The Starter Toronto Needs To Ship Out…No, It’s Not J.A.

As we hit the All Star Break, the Blue Jays, 2018 edition, seem very like the Blue Jays, 2017, which is to say rather disappointing and with little very significant to play for . (Like last year, getting back to .500 might be about the most realistic goal for them to achieve.) And once more, as is usually the case with teams running well behind the last wild card team come mid-July, there are lots of trade rumors swirling around the team as it’s assumed (in most cases correctly) that the General Managers of such teams will want to jettison any high-salary player not both signed on beyond the current year but essential to the team’s future as well. In the Jays case, while Steve Pearce has already moved onto greener monsters… err , pastures, and Curtis Granderson and Tyler Clippard’s names come up not infrequently the name it all seems to revolve around is JA Happ. Little wonder, as starting pitching is always at a premium and Happ, a free agent after this season, is the team’s sole All Star representative and being his usual reliable self, with 10 wins and well past 100 innings, even if recent missteps have driven his ERA up to uncharacteristically high levels (4. 29).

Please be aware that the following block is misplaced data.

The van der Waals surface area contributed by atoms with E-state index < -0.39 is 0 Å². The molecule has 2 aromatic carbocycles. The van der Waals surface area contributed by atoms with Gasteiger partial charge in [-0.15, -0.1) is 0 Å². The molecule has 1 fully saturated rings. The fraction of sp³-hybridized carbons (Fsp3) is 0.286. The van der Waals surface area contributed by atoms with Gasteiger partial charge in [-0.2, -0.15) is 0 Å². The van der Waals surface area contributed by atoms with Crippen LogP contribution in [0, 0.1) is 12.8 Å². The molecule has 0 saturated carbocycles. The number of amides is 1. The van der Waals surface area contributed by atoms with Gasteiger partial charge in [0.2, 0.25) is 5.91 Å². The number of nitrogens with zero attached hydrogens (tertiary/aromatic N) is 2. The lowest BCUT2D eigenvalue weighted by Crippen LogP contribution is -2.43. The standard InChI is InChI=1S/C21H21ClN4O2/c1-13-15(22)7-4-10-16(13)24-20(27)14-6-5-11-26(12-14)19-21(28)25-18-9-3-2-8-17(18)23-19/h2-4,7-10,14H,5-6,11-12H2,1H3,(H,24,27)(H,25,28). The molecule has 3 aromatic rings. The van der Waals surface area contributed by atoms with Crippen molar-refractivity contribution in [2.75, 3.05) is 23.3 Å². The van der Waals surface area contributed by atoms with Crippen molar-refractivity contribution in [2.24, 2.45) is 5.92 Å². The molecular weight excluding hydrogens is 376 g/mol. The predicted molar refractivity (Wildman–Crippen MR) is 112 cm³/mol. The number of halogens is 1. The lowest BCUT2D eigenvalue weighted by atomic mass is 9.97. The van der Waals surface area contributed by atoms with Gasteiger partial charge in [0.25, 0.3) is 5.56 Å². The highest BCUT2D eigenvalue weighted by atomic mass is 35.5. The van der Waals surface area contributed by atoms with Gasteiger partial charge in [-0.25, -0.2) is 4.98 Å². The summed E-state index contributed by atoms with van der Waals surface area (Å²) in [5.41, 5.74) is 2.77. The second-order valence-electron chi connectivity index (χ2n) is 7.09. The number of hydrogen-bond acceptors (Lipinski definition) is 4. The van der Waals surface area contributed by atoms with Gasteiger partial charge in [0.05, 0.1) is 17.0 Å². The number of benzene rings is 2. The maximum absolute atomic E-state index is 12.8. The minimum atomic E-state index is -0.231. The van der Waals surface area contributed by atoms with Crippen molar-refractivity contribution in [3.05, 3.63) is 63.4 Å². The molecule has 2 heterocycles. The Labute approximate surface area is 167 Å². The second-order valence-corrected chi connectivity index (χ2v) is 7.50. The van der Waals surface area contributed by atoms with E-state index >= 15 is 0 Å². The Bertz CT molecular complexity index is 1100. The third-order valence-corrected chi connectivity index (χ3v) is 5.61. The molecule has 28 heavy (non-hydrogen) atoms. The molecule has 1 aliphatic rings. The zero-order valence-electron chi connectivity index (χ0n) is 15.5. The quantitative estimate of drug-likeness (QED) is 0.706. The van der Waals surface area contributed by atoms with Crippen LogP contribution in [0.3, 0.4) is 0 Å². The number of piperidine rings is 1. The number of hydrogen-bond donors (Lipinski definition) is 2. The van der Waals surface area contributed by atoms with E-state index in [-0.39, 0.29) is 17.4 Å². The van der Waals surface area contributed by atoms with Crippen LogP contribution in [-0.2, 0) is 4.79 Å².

I say the Jays should be shopping around a starting pitcher actively and trying to get what they can that will help the team be more competitive for 2019. Only for me, the guy they need to ship out pronto is not JA Happ but Marcus Stroman. If I was Ross Atkins, I’d be talking to JA and his agent, doing my best to re-sign him for a couple more years at least. Granted,Happ will turn 36 not long after the team clear out their lockers at year’s end, but he’s a relatively low-impact, finesse pitcher, the type who usually is slow to lose form and quality. Thinking of him pitching when 37 or 38 is far from unrealistic. And while his ERA is up some this year, his strikeouts are up, he’s holding opponents to a lower batting average than last year and his ratio of strikeouts to walks is fairly consistent with past years.  In short, there’s

 little reason to doubt he’ll get back to the success of the past couple of years (30-15, 3.33 ERA) over the remainder of the season and next year.

Marcus Stroman is a different story. Younger, harder throwing, allegedly a higher upside than Happ… and under team’s control for the next two years. That, with his success in the past in the World Baseball Classic would make him an appealing addition to a number of teams, I’d think… despite his glaring downsides which are more apparent than ever. That is to say, he’s an immature brat who is inconsistent at best on the mound.

Stroman’s latest incident was Sunday, after the team lost to Boston. After initially smiling and saying the right things in the clubhouse, he eventually started screaming at reporters and called his teammates out for being F- rhymes with truckin’ – terrible. This all because of a question he didn’t like, which ironically enough had nothing to do with the day’s game or his lack of performance.